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What Will Be Different About Luxury’s Next M&A Spree

Buckle up: the luxury sector is likely to see a deal-making frenzy over the next few years.

Hungry for size and scale, players in the high-end industry are seen shirking the monobrand mantra that’s prevailed since 2017, instead angling for like-minded partners that can fuel growth and foster diversification.

“Fashion, by its essence, comes and goes, and in that context, diversity also offers a natural hedge,” Erwan Rambourg, HSBC luxury analyst, wrote in April’s “Big Bad Beautiful Bling Binge,” report, outlining his belief that mergers and acquisitions will heat up this year and beyond.

While late ‘90s/early aughts M&A focused on buying growth or “do[ing] better than existing management,” things are a little different this time around, Rambourg said. “The interesting thing about the current phase of the industry is that cash is likely to pile up again for the multi-brand groups while smaller independent companies have suffered from the crisis,” he added.

The big conglomerates’ deep pockets mean they can outspend their smaller rivals on data analytics, CRM technology and concierge offerings—the kinds of investments that “attract new consumers and keep existing ones happy,” Rambourg said. “Knowledge is power in what remains a crowded luxury industry and scale enables you to rely less on third-party partners and thus derive insights from selling at retail.”

According to Rambourg, this year’s luxury sales should come in slightly above 2019, with Asia and U.S. seeing growth while Japan’s expected to remain flat and Europe is likely to lag. Tightly managing costs will help luxury companies recover margins. And as Rambourg expects travel to rebound next year, in the interim luxury purveyors will have to continue catering to local audiences while high-spending tourists remain grounded.

By banding together, luxury brands can learn from their new partners’ strengths. “If a specific brand has exceptional managers, some may step up to run others in the portfolio,” Rambourg said, adding that the bigger companies have a leg up with talent acquisition, retention and promotion.” Brands like Hermès and Chanel stand as exceptions, however.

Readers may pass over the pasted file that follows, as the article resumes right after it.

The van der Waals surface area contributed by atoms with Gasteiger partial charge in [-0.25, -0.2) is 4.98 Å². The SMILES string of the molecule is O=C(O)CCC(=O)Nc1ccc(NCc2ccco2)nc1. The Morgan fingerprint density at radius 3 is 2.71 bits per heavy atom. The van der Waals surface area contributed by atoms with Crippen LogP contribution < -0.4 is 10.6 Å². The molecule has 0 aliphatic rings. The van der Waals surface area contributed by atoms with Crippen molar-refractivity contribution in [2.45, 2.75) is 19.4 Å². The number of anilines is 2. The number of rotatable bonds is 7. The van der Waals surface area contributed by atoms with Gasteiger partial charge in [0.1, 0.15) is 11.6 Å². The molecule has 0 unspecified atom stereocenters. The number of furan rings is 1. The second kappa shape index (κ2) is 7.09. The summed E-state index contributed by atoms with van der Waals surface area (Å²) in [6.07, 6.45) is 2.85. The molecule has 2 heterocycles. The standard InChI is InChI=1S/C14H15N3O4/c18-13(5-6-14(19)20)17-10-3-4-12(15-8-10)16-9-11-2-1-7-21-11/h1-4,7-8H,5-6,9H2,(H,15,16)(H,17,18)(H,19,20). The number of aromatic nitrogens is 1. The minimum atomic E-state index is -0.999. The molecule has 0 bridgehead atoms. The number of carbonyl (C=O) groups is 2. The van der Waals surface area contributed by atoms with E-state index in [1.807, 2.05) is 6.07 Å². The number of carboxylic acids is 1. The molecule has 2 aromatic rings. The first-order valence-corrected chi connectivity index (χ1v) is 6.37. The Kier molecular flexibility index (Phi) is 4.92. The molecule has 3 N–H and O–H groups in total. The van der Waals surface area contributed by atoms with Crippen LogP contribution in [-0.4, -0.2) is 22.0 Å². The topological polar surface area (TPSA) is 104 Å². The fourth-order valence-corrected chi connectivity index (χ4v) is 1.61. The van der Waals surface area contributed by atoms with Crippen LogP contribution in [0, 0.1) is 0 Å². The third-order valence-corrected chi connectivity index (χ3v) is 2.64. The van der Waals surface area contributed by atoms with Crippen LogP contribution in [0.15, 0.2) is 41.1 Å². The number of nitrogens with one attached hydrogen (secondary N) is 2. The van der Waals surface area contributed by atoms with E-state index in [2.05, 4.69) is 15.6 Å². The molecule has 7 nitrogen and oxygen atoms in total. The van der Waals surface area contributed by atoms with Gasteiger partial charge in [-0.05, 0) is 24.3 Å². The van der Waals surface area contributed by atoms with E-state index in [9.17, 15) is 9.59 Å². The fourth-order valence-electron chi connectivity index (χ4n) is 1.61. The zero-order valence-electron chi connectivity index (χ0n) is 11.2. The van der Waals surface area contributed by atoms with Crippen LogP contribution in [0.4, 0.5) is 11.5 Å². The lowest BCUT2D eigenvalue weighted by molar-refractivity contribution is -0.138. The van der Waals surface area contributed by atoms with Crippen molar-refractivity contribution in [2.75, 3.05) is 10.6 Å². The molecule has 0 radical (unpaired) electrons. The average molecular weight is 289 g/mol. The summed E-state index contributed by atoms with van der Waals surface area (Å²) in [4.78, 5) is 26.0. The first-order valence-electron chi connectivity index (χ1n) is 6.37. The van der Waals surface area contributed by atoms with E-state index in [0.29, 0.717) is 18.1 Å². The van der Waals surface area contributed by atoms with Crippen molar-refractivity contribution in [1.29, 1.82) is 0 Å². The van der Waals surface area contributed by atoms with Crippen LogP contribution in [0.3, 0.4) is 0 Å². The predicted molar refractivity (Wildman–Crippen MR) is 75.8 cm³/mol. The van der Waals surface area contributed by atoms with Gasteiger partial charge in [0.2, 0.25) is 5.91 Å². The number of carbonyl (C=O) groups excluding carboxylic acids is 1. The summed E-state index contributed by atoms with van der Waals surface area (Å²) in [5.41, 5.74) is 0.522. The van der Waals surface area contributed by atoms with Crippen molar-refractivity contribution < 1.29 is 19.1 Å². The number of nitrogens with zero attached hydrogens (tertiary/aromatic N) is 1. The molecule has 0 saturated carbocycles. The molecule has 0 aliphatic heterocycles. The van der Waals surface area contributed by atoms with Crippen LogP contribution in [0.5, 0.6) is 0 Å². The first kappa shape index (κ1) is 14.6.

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Both LVMH and Kering have notably grown through acquisitions, with the former integrating Tiffany & Co. and the latter investing in Farfetch through its holding company, Artemis, and taking a 5 percent in Vestiaire Collective.

Moncler and Exor, the Agnelli family’s holding company, seem to be testing the waters when it comes to acquisitions, Rambourg said. Moncler’s purchase of Stone Island marks a first step toward building an Italian luxury conglomerate. And Exor, which in December became the majority shareholder of Chinese luxury brand Shang Xia—which sells everything from furniture, homeware, apparel, and leather goods to jewelry, accessories and tea—already holds a 24 percent stake in red-soled shoe brand Christian Louboutin.

Last month, Giorgio Armani said his eponymous company could someday link up with a joint venture partner. Rambourg doesn’t think Tod’s would be an easy sell, but Italian luxury footwear house Ferragamo could possibly seek out a financial partner. And while Prada doesn’t have a track record in acquisitions—Helmut Lang and Jil Sander weren’t its best moves—CEO Patrizio Bertelli has said the company might be interested in a synergistic purchase.

Private equity giants like L Catterton, which just bought a majority stake in Birkenstock, and Eurazeo, could also stir the luxury M&A waters.